Is Evangelistic Preaching Still Relevant?

Jerry Drace Articles

Just the thought of preaching an evangelistic sermon sends some pastors running or counseling and others to a PA (Pastors Anonymous) meeting.  After 27 years in full time evangelism — when I think I have heard all the shallow comments about evangelists and their preaching — along comes another one.  What’s so sad is the element of truth in many of these off-handed statements.

The image of the TV evangelist and his/her preaching style — combined with their lack of sound biblical content — has caused many pastors to shy away from incorporating evangelistic sermons in their sermonic quivers.  Why?  Because most preachers, including evangelists, do not fully understand what constitutes authentic evangelistic preaching.

First, evangelistic preaching by its very meaning must be Christ-centered.

The preacher is proclaiming the Good News of Jesus who walks through the entire Bible.  From, “In the beginning,” to “Surely I am coming quickly,” His footprints are on every page and in every chapter.

Second, evangelistic preaching must be Cross-centered.

Regardless of our topic or text, our aim should be to point people to Jesus.  He alone is their source of hope and encouragement.  The only way to do this is to lift up the Cross.  Jesus said, “And I, if I am lifted up from the earth, will draw all peoples to Myself,” (John 12:32).   The Cross and its meaning for all mankind for all eternity should be inserted into every sermon.  When you omit the Cross it is like offering a thirsty man an empty water bottle from which to drink.  When you embrace the Cross you will embrace the hurting needs of humanity.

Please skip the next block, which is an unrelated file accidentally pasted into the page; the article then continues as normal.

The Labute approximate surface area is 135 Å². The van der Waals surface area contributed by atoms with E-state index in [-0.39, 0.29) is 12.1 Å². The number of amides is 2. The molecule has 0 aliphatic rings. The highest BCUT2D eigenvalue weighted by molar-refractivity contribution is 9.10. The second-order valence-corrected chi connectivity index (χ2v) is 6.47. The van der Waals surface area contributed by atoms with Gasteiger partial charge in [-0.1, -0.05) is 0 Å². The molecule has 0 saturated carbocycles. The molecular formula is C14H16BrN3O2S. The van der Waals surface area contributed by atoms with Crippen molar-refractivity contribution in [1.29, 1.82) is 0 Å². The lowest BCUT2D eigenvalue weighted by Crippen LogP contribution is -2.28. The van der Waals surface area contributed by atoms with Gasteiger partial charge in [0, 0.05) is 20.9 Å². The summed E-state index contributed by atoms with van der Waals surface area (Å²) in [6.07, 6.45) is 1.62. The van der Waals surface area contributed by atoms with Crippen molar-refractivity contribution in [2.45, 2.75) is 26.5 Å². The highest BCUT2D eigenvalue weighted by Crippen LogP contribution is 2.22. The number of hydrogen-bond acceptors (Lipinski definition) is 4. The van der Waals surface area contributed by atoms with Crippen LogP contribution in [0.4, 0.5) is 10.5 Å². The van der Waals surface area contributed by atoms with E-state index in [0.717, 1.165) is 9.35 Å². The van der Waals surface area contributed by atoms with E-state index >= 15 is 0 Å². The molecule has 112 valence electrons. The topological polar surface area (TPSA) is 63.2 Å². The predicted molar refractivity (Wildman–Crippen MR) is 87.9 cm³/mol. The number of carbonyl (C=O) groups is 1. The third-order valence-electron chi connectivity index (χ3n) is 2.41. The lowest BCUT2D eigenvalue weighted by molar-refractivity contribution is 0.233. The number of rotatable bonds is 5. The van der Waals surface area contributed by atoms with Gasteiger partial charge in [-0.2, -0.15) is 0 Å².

Third, evangelistic preaching must be Culturally-centered.

If you do not relate to your audience you end up preaching to yourself.  Even some preachers are not sure what they have said when their sermon is concluded.  After preaching over 3,000 sermons throughout the United States and in numerous international countries I have come to understand that the scriptures remain unchanged, but my content must relate to the culture I am addressing.

Sound biblical evangelistic exposition has several benefits: (1) It strengthens your audiences’ faith in the authority of the scriptures; (2) It affirms the testimonies of the great preachers of the past; (3) It makes the entire Bible live in the present by meeting the needs of your audience; (4) It sharpens the sword of apologetics by helping our listeners defend their faith; (5) It appeals to both the intellect and the emotion rather than one or the other; (6) It challenges the proclaimer to stay fresh in his study and in his skills of communication and creativity; (7) It keeps the focus on the destination of the sermon without taking detours; and (8) It calls for a decision on the part of everyone who has listened including the preacher.  It is called the invitation.

The invitation is often the least thought out and least prepared part of the evangelistic sermon.  It is not an appendix, but the final chapter.  It is not a suggestion, but a mandate given by our Lord as illustrated in His first sermon in Mark 1:15.  It must be given with complete dependence on the Holy Spirit.  It must be given clearly.  It must be given honestly.  It must be given courteously.  It must be given urgently.  It must be given with integrity.

Persuasive pulpit evangelism is accomplished when we as pastors and evangelists clearly, simply, and spiritually, “Preach Jesus, warning every man and teaching every man in all wisdom, that we may present every man perfect in Christ Jesus,” (Col. 1:28).  So, take an evangelistic sermon from your quiver place it on the bow of proclamation and let fly.  The target you hit will be well worth the effort.

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Jerry Drace is former President of the Conference of Southern Baptist Evangelists. He leads evangelistic crusades and “Hope for the Home” conferences across the U.S. and internationally. This is the first of a series of columns on evangelism provided by members of the Personal Evangelism Network (PEN), which includes leaders of many of the nation’s key evangelistic and mission ministries.

 (from the January-February 2003 issue of Preaching)